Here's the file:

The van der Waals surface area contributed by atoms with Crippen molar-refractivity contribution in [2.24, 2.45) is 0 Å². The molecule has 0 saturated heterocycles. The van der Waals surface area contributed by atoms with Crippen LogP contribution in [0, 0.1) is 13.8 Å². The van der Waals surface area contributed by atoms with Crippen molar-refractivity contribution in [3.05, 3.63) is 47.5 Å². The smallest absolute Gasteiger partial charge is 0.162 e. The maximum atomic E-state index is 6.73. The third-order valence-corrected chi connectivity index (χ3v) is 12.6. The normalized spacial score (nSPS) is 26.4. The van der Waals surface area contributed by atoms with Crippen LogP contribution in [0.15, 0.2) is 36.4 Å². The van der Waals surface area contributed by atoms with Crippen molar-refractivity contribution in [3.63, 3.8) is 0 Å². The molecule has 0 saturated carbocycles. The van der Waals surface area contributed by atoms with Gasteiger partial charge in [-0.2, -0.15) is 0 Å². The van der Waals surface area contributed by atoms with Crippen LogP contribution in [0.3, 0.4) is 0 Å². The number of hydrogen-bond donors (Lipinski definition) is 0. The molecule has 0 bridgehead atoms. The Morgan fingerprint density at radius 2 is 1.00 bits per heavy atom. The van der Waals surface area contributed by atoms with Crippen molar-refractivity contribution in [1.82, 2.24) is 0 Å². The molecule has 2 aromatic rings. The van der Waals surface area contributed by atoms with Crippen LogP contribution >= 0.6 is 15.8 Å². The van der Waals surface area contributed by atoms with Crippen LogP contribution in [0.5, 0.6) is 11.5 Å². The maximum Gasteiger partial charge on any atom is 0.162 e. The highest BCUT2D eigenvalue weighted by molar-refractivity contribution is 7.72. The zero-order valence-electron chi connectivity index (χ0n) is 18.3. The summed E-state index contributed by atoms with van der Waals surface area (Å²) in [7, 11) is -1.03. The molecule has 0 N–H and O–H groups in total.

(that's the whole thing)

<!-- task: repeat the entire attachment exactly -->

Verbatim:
The van der Waals surface area contributed by atoms with Crippen molar-refractivity contribution in [2.24, 2.45) is 0 Å². The molecule has 0 saturated heterocycles. The van der Waals surface area contributed by atoms with Crippen LogP contribution in [0, 0.1) is 13.8 Å². The van der Waals surface area contributed by atoms with Crippen molar-refractivity contribution in [3.05, 3.63) is 47.5 Å². The smallest absolute Gasteiger partial charge is 0.162 e. The maximum atomic E-state index is 6.73. The third-order valence-corrected chi connectivity index (χ3v) is 12.6. The normalized spacial score (nSPS) is 26.4. The van der Waals surface area contributed by atoms with Crippen LogP contribution in [0.15, 0.2) is 36.4 Å². The van der Waals surface area contributed by atoms with Crippen molar-refractivity contribution in [3.63, 3.8) is 0 Å². The molecule has 0 saturated carbocycles. The van der Waals surface area contributed by atoms with Gasteiger partial charge in [-0.2, -0.15) is 0 Å². The van der Waals surface area contributed by atoms with Crippen LogP contribution in [0.3, 0.4) is 0 Å². The number of hydrogen-bond donors (Lipinski definition) is 0. The molecule has 0 bridgehead atoms. The Morgan fingerprint density at radius 2 is 1.00 bits per heavy atom. The van der Waals surface area contributed by atoms with Crippen molar-refractivity contribution in [1.82, 2.24) is 0 Å². The molecule has 2 aromatic rings. The van der Waals surface area contributed by atoms with Crippen LogP contribution >= 0.6 is 15.8 Å². The van der Waals surface area contributed by atoms with Crippen LogP contribution in [0.5, 0.6) is 11.5 Å². The maximum Gasteiger partial charge on any atom is 0.162 e. The highest BCUT2D eigenvalue weighted by molar-refractivity contribution is 7.72. The zero-order valence-electron chi connectivity index (χ0n) is 18.3. The summed E-state index contributed by atoms with van der Waals surface area (Å²) in [7, 11) is -1.03. The molecule has 0 N–H and O–H groups in total.